Egypt, the first country to achieve WHO validation on the path to eliminating hepatitis C

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Cairo, Oct 9 (EFE).- Egypt today became the first country to reach the "gold level" category of the World Health Organization (WHO) for its "unprecedented progress" towards the elimination of hepatitis C , as it has gone from having one of the highest rates in the world to one of the lowest, reducing prevalence from 10% to 0.38% in just over a decade.

In a statement, the WHO said that the "gold level" means that Egypt has met "the programmatic requirements that facilitate the reduction of new infections and deaths from hepatitis C to levels that place the country in a position to end the epidemic." .

According to the WHO, the Arab country has diagnosed 87% of people living with hepatitis C and provided curative treatment to 93% of those diagnosed.

"Egypt's trajectory from having one of the highest hepatitis C infection rates in the world to being on the path to elimination in less than 10 years is simply astonishing," the director general of the WHO said in the statement. WHO, Tedros Adhanom Ghebreyesus, who stated that Egypt is "an example for the world."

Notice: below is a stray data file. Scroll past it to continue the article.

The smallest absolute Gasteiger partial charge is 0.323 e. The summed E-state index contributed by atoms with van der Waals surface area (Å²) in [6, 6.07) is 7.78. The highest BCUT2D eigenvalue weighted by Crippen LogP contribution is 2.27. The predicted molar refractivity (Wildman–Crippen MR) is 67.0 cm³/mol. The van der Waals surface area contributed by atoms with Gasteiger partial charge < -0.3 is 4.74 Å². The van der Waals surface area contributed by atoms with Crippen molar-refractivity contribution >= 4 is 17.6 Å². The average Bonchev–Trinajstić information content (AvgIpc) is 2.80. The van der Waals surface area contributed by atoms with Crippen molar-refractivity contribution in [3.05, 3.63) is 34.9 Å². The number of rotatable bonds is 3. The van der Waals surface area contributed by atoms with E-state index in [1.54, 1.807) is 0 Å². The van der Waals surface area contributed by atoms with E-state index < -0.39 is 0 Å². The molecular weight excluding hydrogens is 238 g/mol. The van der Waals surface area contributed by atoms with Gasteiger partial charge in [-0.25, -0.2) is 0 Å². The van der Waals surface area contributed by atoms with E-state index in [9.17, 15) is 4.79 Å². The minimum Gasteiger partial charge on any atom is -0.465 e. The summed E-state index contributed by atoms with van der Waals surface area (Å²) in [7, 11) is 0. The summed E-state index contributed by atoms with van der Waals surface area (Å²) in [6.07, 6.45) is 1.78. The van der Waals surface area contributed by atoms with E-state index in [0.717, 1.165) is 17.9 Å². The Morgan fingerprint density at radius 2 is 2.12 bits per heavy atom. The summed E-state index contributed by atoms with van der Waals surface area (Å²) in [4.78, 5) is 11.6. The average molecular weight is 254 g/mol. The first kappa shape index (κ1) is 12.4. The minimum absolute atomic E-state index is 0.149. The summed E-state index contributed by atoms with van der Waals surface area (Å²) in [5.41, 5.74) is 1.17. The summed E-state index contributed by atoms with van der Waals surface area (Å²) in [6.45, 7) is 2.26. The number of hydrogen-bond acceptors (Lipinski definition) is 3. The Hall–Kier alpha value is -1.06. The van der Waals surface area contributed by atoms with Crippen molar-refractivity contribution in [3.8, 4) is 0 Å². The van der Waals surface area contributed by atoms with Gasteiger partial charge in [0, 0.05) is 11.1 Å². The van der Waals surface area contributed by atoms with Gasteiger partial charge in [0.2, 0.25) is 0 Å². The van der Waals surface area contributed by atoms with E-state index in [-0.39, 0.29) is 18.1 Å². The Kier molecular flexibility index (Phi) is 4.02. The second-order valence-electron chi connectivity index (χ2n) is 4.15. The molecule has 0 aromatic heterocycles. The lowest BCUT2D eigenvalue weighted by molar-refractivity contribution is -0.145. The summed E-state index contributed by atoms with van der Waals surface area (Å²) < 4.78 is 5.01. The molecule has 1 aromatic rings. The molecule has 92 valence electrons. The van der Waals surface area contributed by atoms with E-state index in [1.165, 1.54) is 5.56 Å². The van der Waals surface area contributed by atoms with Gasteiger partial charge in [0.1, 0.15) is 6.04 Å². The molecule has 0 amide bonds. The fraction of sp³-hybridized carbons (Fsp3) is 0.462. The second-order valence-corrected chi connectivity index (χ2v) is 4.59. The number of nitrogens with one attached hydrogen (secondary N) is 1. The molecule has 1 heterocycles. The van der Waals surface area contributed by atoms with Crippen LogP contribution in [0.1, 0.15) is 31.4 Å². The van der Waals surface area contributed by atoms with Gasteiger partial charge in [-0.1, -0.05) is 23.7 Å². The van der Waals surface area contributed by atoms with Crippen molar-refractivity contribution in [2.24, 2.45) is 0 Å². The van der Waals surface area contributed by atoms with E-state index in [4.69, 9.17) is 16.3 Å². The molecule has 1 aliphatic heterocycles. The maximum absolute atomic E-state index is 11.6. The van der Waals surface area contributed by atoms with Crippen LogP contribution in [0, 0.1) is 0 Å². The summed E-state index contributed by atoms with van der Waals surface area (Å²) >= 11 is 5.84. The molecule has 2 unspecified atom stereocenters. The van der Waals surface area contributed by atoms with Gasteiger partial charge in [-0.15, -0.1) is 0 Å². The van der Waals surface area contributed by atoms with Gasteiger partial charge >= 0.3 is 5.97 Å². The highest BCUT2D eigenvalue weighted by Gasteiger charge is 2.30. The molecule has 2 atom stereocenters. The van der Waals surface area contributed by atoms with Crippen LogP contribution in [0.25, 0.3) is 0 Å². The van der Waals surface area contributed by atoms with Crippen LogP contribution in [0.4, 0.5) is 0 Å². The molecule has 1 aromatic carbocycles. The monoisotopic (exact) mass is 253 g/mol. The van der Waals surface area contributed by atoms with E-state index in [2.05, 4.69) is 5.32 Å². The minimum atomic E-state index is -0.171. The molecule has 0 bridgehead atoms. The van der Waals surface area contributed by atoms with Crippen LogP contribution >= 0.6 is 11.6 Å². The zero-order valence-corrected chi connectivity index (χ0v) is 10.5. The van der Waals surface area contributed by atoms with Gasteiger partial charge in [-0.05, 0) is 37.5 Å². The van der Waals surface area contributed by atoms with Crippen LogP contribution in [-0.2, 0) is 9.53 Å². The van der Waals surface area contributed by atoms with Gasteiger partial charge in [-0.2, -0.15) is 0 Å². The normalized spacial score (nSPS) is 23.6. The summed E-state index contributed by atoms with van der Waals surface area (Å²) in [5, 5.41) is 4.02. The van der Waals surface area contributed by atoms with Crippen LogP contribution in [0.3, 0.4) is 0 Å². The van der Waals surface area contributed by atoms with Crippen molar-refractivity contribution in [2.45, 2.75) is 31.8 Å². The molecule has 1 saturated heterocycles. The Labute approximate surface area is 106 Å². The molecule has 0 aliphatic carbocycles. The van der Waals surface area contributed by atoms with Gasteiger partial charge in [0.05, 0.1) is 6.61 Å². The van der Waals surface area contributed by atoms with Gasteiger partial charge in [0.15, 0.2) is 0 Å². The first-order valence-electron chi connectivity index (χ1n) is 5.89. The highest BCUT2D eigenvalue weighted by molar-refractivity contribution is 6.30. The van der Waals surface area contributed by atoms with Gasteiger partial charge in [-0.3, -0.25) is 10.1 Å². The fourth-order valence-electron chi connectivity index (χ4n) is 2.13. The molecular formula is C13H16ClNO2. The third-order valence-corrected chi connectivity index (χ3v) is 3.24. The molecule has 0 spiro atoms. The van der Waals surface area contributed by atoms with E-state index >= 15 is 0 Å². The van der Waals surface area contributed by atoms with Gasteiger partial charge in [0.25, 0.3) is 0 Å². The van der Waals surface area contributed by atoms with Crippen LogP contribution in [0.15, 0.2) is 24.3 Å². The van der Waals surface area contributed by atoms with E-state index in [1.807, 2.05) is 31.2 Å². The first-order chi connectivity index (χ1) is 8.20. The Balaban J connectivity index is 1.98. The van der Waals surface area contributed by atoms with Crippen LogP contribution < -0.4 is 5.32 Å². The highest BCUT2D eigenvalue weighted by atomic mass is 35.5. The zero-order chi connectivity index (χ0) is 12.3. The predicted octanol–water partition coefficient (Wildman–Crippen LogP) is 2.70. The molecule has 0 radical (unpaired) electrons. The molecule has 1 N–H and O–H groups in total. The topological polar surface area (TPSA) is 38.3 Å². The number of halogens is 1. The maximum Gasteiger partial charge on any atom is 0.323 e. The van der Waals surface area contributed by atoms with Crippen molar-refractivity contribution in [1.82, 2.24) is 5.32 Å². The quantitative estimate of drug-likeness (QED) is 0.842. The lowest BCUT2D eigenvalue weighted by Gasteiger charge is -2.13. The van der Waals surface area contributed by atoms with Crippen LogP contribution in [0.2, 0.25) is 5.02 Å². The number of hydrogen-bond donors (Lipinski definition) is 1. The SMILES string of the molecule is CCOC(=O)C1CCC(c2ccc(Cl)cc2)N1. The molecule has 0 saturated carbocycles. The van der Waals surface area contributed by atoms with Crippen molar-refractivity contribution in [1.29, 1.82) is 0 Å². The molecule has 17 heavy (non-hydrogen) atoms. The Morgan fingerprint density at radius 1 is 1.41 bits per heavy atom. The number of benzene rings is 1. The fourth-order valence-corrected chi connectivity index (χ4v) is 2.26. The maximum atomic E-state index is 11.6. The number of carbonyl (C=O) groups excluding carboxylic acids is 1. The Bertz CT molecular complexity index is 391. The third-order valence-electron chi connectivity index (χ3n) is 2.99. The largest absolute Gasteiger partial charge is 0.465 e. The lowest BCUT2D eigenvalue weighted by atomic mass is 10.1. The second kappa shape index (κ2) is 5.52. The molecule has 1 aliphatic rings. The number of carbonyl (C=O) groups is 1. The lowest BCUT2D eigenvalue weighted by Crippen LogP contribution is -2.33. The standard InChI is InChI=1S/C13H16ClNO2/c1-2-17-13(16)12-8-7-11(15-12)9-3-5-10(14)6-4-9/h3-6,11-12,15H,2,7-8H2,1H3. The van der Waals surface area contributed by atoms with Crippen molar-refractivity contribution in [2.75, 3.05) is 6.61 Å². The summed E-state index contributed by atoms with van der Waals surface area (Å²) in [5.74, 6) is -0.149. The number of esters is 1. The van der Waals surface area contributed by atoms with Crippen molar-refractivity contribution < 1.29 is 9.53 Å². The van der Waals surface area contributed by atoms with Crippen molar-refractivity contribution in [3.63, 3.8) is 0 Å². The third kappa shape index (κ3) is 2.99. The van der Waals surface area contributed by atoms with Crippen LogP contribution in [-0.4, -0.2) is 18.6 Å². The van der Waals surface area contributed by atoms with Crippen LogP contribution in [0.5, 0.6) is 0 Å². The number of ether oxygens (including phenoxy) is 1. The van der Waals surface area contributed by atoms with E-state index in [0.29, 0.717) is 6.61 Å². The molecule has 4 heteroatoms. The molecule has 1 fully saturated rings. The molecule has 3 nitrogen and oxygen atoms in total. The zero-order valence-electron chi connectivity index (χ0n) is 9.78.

From 2014 to 2018, Egyptian President Abdel Fattah al-Sisi launched a national campaign to eliminate hepatitis C that offered free testing and treatment.

"The 100 Million Healthy Lives campaign tested more than 60 million people and treated more than 4.1 million. Locally manufactured direct-acting antiviral treatments were a key factor in the campaign's remarkable success: a rate cure rate for hepatitis C of 99% among people who received treatment," says the WHO.

Worldwide, 58 million people live with chronic infection and although there is no vaccine, the disease can be cured with very effective and curative short-term treatments that last between 8 and 12 weeks.

However, around the world, 4 in 5 people living with hepatitis C do not know they are infected, and unless treated or cured, the infection can cause liver disease and cancer, recalls the WHO.

Hepatitis C spread significantly in Egypt during anti-parasitic vaccination campaigns between the 1950s and 1980s, when glass syringes were still used, and not the current disposable ones. EFE


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